Life Is Sacred

Life Is Sacred

Years ago when a preacher preached on the sixth commandment, the applicable points of relevancy were looks that could kill, murderous words, and criminal attitudes. Today the stakes are higher. Many of us know people who have been murdered.

Had I been ordering the Ten Commandments, I would have placed this one last. It seems that this is the epitome of dehumanization, the end of a slippery slope of sin. I’d keep the first four in place, because the erosion of life is rooted in a blatant disregard for the God who gives life. If we can make our own idolatrous gods, use God’s name to endorse our will, turn Him into our genie in the religious bottle, then we can de-sacralize the life God created.

First, we erase the Sabbath pattern that is meant to remind us of our relation to God. Then we dishonor our parents who gave us birth, placing ourselves at the center of the familial universe. Next we break our promises to those we marry, then we take from others what is not ours, then we twist the truth for our purposes, then we want their life, then we take it.

In 1973, we crossed a moral line that has legally legitimized the taking of life. With concern for the living who have experienced the consequences of abortion, and with mercy toward those affected by it, we cannot underestimate the weight of this national choice.

It seemed such a simple thing—keep women from unsafe, deadly abortions by providing safe ones in certified medical clinics. It would be private and personal, based on the free choice of a free being concerning her own body. What began as a personal choice is now a standard method of birth control.

Millions of infants have been terminated in the womb before ever gulping the first breath of the God-given air their lungs were made for. An industry of death now exists—and may be even more offensive (if that’s even possible?) than first thought. By now, we are all aware of the undercover videos, which feature Planned Parenthood officials discussing the selling of aborted baby parts. To take the life of the unborn is the beginning of societal evil.

Just as American slavery was the blight on the conscience of a nation that led that nation to Civil War, abortion is the kind of choice that legitimizes the taking of any life that becomes inconvenient or unwanted. Just as Hitler’s regime dehumanized the Jews and Gypsies as a prelude to their extermination, we are de-humanizing life as a rationale for ending the life of the unborn.

It is not far from abortion to the mercy killing of the diseased to the destruction of babies who have inconvenient diseases or deformities. From there, we go to the poor or to those who can no longer work or to the minorities.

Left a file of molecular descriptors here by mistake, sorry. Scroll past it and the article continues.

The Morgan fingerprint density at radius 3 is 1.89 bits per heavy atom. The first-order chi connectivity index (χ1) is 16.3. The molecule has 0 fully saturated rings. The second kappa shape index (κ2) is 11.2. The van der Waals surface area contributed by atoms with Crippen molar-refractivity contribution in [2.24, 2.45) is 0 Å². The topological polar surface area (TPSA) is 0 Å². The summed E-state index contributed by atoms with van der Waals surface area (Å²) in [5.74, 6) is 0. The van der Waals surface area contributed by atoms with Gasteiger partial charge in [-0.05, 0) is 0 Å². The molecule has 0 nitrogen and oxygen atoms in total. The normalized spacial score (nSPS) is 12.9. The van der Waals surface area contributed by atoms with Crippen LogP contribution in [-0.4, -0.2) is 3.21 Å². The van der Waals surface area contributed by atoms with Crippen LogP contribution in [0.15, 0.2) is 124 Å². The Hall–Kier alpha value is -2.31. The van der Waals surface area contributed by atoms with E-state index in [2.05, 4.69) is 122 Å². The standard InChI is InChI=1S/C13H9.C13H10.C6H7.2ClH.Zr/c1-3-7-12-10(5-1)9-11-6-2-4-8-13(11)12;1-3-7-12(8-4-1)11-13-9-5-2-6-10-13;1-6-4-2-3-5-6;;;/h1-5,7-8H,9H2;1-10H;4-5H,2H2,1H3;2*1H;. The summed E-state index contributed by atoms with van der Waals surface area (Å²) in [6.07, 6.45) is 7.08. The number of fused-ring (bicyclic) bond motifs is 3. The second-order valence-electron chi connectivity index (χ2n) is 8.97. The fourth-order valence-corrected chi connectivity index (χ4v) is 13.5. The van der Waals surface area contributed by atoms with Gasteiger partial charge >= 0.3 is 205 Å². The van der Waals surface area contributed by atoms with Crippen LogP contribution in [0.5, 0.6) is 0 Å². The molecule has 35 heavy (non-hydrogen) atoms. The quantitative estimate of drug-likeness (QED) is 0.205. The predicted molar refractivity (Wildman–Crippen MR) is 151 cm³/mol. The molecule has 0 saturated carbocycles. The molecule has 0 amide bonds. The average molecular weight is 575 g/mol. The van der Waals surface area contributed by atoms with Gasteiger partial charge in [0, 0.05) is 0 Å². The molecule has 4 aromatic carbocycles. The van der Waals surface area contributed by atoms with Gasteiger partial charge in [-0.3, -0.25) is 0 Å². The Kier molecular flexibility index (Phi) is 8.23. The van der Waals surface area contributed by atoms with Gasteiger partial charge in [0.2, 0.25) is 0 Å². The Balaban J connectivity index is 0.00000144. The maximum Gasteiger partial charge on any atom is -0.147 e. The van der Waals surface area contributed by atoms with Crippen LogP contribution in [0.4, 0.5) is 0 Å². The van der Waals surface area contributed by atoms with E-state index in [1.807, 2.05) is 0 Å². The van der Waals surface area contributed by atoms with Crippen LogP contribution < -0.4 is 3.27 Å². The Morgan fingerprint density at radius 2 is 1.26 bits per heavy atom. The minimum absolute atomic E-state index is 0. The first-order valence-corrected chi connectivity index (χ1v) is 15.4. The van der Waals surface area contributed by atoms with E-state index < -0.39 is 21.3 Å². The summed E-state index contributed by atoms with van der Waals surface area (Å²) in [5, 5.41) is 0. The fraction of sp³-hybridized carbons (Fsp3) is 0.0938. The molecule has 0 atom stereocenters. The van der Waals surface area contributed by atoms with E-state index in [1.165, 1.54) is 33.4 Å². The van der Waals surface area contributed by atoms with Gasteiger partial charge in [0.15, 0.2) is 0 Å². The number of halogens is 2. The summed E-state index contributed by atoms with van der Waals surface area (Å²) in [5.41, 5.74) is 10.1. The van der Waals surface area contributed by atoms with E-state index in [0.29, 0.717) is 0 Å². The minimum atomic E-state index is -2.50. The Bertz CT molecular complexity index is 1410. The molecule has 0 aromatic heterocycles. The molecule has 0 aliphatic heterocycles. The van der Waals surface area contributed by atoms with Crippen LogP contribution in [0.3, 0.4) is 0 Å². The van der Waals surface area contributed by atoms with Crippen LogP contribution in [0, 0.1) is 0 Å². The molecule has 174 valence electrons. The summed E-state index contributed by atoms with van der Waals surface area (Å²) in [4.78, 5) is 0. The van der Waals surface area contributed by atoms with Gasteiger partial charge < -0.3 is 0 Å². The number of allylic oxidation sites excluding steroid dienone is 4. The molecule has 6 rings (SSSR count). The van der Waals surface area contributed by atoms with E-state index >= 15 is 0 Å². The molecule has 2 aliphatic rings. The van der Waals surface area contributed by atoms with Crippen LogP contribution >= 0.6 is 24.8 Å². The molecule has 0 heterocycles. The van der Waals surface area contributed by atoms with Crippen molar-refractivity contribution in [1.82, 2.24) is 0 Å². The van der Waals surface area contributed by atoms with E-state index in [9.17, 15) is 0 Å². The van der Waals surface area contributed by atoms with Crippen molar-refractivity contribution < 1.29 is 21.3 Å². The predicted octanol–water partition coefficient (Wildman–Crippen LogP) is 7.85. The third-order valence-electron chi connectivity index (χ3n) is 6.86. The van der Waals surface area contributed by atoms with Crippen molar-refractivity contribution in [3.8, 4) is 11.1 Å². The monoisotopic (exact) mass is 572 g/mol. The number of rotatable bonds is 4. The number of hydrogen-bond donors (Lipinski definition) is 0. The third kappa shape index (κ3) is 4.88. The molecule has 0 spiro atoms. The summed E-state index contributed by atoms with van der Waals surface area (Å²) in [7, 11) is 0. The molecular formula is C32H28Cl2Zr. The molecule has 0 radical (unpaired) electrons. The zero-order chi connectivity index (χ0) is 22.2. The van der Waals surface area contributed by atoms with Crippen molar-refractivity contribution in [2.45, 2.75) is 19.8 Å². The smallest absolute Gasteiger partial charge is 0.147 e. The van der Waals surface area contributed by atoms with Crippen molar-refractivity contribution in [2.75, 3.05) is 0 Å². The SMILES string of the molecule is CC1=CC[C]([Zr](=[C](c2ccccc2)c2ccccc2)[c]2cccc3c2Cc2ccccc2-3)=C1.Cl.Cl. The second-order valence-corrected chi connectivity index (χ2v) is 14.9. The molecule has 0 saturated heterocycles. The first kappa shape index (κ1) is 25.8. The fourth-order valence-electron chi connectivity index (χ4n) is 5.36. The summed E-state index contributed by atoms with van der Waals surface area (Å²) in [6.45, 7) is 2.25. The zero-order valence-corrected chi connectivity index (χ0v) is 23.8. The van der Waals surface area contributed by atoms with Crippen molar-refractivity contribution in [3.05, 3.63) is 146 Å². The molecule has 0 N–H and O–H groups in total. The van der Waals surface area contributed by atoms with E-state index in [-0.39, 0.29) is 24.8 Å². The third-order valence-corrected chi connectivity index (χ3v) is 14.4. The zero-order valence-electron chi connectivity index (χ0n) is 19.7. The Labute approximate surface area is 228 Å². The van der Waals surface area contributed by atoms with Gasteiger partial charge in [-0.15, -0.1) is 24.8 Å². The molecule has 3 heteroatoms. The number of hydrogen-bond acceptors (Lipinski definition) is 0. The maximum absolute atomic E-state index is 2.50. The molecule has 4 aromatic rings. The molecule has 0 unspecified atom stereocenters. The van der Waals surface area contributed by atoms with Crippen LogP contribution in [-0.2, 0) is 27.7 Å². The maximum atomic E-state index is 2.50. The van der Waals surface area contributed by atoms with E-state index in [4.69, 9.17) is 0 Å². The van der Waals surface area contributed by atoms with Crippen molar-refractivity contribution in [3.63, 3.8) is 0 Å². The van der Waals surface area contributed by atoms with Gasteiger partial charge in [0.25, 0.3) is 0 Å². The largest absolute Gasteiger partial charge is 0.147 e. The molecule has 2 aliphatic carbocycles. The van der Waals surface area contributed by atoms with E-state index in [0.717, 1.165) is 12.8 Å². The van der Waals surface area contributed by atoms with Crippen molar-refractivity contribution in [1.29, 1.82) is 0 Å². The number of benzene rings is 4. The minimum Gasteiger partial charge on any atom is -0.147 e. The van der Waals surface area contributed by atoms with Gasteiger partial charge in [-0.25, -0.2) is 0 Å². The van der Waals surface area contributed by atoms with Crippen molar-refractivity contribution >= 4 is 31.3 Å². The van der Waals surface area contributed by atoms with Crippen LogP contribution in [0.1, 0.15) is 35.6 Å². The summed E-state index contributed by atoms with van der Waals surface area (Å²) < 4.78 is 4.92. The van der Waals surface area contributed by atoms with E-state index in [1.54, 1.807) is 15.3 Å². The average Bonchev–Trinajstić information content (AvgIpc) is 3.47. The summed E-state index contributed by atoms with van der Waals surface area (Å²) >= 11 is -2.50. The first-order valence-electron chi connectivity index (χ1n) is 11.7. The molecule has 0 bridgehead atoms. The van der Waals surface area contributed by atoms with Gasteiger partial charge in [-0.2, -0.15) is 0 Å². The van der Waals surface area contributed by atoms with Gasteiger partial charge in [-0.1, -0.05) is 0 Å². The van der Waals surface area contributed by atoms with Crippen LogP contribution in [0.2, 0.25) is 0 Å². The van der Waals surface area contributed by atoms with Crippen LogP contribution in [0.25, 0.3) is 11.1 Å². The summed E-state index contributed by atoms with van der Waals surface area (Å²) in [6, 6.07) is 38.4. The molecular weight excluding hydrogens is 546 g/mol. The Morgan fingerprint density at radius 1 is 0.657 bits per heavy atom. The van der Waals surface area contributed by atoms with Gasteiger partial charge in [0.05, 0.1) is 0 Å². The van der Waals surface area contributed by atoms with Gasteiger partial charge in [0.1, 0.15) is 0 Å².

Our culture has become coarse, disrespectful, impersonal, and brutal. Life is no longer a right but a relationship of power in which another has the say over the life of the weak or unwanted. Other nations have already taken the lives of tribal neighbors simply because they were ethnically different. We cannot kill our babies and then expect everyone to have a high regard for life.

Murder has become prime-time entertainment; we eagerly await the next episode of Bones, Castle, or Criminal Minds. Murder heads the evening news and headlines the morning paper. Science works on the newest fatal biological viruses. Terrorists seek weapons of mass destruction. The military invents more deadly killing machines.

Our society has become a culture of death.

Why have we moved in these directions? Could it be that in our violation of the first three commands we have made ourselves to be gods?

As our own gods, we resist the limits and bristle at the law that makes us responsible for each other. We are drunk on our own thinking and numbed by our deadly ways. If we can rationalize it, we believe we can do it.

In seeking to rise above our dependent humanness, we have violated the creaturely limits imposed on us by our Creator. God is saying that the murder of a person is a movement toward the death and destruction of the created order. It is a god-less move, an un-human act, a de-human deed.

Having suggested a high value on life, I must also add that preserving life is not the highest good. We are not called to sustain life at all costs. The person whose time has come need not be artificially kept from death by machines. There are causes for which it is right to lay down one’s life. There are pregnancies that endanger the life of a mother that call for wise counsel. There are those killed in the line of protecting and serving others.

The command calls us to take a fresh look at the ways of our world. However, we will never make headway by condemning the world. It has enough deadly condemnation already.

We are called to be the people of life. Our rampant, exuberant celebration of life is our response to its Gift Giver. As we dance with this law, our mind-set will change.

Maybe, we will refuse to let death take over our lives. Perhaps we will watch fewer murder shows, vote for a lower military budget, oppose capital punishment, adopt a child, open our homes to a foster child, or regularly visit a retirement home.

We will see birthdays as benchmarks of grace, marriages as God’s vote that the human race continue, meals as sacred conversations of the living, cemeteries as story vaults of God’s interaction with his wildly varied creatures.

We will play with children, listen to the elderly, care for the sick, feed the hungry, visit the lonely, help the weak—because God gives us life and means that we cherish it.

Today’s post is an excerpt from Dancing with the Law: The Ten Commandments.

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